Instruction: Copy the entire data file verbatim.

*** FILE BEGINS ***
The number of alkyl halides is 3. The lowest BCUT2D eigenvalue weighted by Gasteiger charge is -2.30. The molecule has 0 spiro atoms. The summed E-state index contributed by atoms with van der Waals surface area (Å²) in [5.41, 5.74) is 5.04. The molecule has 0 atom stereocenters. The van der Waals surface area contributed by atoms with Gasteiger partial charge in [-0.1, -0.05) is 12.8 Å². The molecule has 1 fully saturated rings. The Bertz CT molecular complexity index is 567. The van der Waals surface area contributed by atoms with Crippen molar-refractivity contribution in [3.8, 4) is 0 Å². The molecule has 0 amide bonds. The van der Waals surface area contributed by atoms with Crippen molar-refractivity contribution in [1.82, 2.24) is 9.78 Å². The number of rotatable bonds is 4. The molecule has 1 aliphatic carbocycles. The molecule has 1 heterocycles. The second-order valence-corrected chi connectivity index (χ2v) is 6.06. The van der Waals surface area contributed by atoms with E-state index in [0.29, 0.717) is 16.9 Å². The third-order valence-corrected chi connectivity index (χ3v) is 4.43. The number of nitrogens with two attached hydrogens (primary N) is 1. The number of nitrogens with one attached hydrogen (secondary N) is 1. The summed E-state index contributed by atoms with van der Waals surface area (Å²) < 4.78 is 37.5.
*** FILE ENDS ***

The number of alkyl halides is 3. The lowest BCUT2D eigenvalue weighted by Gasteiger charge is -2.30. The molecule has 0 spiro atoms. The summed E-state index contributed by atoms with van der Waals surface area (Å²) in [5.41, 5.74) is 5.04. The molecule has 0 atom stereocenters. The van der Waals surface area contributed by atoms with Gasteiger partial charge in [-0.1, -0.05) is 12.8 Å². The molecule has 1 fully saturated rings. The Bertz CT molecular complexity index is 567. The van der Waals surface area contributed by atoms with Crippen molar-refractivity contribution in [3.8, 4) is 0 Å². The molecule has 0 amide bonds. The van der Waals surface area contributed by atoms with Crippen molar-refractivity contribution in [1.82, 2.24) is 9.78 Å². The number of rotatable bonds is 4. The molecule has 1 aliphatic carbocycles. The molecule has 1 heterocycles. The second-order valence-corrected chi connectivity index (χ2v) is 6.06. The van der Waals surface area contributed by atoms with E-state index in [0.29, 0.717) is 16.9 Å². The third-order valence-corrected chi connectivity index (χ3v) is 4.43. The number of nitrogens with two attached hydrogens (primary N) is 1. The number of nitrogens with one attached hydrogen (secondary N) is 1. The summed E-state index contributed by atoms with van der Waals surface area (Å²) < 4.78 is 37.5.